I can’t remember being quite so surprised in my life as I was at the election results, but surprise quickly gave way to worry. On Tuesday night I was so worried I couldn’t stand or sit or think or speak, let alone sleep. Worry does that. It keeps you from functioning, from breathing, even, and it can quickly grow and spread until it consumes you. Larry Benfield, Bishop of the Diocese of Arkansas, wrote this on Wednesday, and it pretty well articulates the nature of both my surprise and worry: “It is now apparent that the United States is traveling on a highway that is yet to be mapped. For many of us, the old, familiar guideposts of the Christian ethical life, including peace, patience, kindness, generosity, and self-control, do not seem to be essential markers by which many of this nation’s voters make decisions when electing leaders. It will take some time to discover if one of the markers which Jesus set before us – how we treat the least of those among us – will be a priority or an afterthought.”

I do not want to let my worry consume me, and I refuse to be incapacitated by fear. So for the last three days, in addition to praying for our nation and our newly elected leaders, I’ve been combatting my worry by praying and breathing and remembering what it is that I believe. The word “belief” is from an Old English word that essentially means “that by which you live.” Our belief is that which guides us and orients us and directs us. It is what we live by.

As I’ve remembered what it is that I believe, I’ve been able to remember what it is that I live for, and that has soothed my troubled mind and heart and enabled me to keep on going. I’ve been able to remember that I believe in a boundlessly compassionate Lord, Jesus Christ, and I live by his life and teaching and forgiveness and sacrifice. I believe that I am to love others like he loves, and he never said it would be easy or simple. I believe that the Sermon on the Mount (Matthew 5-7) is the summation of what it means to live as his follower, and how it is that I can live according to the ideals of the Kingdom of God. I believe in the power of the Holy Spirit to guide me to eternal light and truth, and the fruits of the Spirit are love, joy, peace, patience, kindness, generosity, faithfulness, gentleness, and self-control (Galatians 5:22).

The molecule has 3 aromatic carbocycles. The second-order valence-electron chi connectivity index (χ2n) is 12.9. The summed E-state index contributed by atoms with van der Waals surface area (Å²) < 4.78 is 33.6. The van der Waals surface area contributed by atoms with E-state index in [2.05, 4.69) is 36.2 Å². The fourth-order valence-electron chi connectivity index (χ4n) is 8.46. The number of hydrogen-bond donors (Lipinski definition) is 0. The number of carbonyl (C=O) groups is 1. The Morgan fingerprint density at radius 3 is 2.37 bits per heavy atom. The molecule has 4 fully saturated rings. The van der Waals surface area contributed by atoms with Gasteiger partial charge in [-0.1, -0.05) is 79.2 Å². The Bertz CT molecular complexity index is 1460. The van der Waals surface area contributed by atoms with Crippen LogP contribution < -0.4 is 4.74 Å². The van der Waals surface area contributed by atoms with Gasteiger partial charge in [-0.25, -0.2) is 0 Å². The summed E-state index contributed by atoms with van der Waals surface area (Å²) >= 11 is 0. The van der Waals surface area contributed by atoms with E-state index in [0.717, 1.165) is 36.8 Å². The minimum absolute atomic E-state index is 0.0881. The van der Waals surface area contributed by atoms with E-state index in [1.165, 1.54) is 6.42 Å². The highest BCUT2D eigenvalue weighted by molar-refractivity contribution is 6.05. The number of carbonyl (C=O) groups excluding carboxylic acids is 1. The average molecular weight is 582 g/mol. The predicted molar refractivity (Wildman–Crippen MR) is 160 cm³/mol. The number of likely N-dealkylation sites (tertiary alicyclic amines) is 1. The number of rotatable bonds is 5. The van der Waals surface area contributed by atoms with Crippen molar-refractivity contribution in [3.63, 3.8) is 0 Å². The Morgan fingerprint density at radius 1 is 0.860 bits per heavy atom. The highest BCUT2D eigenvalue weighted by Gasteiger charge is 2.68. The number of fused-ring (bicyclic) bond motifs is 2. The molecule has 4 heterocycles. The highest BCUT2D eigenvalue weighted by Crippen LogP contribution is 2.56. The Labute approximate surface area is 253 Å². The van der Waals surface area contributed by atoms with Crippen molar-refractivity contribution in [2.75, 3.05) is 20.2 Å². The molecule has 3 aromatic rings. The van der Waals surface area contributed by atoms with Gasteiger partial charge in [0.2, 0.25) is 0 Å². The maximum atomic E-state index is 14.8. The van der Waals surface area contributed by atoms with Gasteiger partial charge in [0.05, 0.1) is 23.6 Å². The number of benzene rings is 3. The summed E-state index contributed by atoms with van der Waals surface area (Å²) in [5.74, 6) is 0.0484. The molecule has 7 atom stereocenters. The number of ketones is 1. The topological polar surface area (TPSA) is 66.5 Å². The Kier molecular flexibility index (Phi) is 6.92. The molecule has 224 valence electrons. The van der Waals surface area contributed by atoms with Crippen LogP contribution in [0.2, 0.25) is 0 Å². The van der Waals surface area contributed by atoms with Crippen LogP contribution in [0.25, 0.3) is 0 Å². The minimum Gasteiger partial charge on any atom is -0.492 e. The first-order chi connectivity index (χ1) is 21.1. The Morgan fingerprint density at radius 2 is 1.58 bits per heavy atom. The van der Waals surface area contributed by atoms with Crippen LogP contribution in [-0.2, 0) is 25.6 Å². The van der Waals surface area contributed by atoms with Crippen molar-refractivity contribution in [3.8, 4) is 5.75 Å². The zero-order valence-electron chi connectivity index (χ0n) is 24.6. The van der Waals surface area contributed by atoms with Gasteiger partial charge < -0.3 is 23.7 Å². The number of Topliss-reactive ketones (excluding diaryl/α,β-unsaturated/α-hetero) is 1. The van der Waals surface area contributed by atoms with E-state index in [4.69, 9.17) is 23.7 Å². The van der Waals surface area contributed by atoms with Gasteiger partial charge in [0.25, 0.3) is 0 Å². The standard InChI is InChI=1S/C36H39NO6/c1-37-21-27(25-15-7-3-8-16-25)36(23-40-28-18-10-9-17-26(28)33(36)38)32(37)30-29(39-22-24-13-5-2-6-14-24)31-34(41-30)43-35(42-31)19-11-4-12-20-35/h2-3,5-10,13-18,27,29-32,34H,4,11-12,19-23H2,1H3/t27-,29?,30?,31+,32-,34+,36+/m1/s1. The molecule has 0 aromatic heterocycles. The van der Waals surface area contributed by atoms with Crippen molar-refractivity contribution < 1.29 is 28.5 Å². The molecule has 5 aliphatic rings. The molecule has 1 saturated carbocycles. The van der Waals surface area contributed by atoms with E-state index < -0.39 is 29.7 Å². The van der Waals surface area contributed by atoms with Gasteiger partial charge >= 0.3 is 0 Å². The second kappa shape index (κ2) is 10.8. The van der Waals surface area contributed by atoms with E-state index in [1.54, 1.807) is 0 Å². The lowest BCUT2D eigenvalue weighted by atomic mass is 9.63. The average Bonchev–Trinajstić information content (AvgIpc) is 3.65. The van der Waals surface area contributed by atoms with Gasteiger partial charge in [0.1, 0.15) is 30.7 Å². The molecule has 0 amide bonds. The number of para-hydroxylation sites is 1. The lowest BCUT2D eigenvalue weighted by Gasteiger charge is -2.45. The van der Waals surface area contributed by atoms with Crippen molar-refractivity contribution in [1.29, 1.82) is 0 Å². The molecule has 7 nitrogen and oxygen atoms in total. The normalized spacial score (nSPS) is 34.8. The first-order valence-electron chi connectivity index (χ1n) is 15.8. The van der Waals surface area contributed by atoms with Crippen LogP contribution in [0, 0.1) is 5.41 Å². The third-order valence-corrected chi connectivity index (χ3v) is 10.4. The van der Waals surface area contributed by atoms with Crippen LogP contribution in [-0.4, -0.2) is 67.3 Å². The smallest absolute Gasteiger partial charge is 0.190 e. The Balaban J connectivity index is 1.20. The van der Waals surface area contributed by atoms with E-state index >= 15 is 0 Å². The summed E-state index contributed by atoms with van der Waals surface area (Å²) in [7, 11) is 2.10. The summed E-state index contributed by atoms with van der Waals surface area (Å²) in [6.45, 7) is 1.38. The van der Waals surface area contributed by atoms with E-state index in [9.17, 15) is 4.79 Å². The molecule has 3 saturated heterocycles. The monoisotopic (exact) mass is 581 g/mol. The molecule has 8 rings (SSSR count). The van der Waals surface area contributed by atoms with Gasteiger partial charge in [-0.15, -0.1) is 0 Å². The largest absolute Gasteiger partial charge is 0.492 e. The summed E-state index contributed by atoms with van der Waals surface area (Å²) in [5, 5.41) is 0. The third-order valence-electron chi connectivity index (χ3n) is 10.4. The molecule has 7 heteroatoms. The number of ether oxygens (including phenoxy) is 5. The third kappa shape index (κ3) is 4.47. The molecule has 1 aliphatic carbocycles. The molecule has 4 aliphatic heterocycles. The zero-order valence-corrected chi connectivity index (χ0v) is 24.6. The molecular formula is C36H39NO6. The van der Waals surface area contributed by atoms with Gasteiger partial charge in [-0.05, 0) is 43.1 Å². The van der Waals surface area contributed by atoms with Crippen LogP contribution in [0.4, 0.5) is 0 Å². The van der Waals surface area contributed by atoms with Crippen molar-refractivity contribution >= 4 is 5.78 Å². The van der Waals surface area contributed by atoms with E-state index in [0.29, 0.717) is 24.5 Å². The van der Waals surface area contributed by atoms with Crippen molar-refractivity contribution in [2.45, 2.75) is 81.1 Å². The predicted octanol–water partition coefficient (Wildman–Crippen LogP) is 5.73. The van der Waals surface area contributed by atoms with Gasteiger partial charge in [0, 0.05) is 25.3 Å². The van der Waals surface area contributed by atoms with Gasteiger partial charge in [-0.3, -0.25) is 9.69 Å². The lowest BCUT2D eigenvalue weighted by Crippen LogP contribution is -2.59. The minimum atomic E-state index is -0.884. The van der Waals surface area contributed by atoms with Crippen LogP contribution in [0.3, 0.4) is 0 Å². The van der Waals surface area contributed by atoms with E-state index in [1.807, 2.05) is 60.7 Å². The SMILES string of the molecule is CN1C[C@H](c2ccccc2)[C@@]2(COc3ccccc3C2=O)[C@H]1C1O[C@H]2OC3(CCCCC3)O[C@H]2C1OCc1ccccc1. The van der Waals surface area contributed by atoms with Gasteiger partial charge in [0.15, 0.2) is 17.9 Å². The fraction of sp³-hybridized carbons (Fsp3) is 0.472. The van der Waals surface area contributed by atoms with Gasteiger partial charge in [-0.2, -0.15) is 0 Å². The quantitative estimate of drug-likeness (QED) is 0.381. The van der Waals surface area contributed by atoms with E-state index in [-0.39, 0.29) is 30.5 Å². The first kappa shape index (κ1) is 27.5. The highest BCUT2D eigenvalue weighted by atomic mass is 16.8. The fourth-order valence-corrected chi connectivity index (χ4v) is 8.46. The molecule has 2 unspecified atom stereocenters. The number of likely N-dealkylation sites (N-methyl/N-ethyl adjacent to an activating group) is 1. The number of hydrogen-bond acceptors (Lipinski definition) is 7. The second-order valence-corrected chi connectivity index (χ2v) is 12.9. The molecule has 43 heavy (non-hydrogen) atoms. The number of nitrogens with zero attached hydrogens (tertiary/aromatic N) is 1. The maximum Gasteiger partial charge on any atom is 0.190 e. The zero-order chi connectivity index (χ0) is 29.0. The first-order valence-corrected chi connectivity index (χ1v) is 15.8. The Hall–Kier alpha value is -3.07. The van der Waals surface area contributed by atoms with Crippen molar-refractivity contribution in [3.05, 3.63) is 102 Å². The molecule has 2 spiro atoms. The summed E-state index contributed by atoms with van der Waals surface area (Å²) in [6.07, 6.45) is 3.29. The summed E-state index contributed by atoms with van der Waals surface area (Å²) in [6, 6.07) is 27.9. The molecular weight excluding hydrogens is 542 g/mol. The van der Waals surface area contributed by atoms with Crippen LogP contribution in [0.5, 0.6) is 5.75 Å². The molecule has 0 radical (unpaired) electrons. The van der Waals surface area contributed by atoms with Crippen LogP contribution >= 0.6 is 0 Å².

This is what I believe. This is what I live by. This is what will continue to root and ground and direct me no matter what. This is what I pray for the strength to confess in word and example. Friends, hold fast to what you believe. Let it be your guidepost through these strange, unmapped days in which we live. Do not let fear or worry shackle you. Testify to what you believe in word and example. And as Jesus says in the gospel for this weekend, “by your endurance, you will gain your souls (Luke 21:5-19).”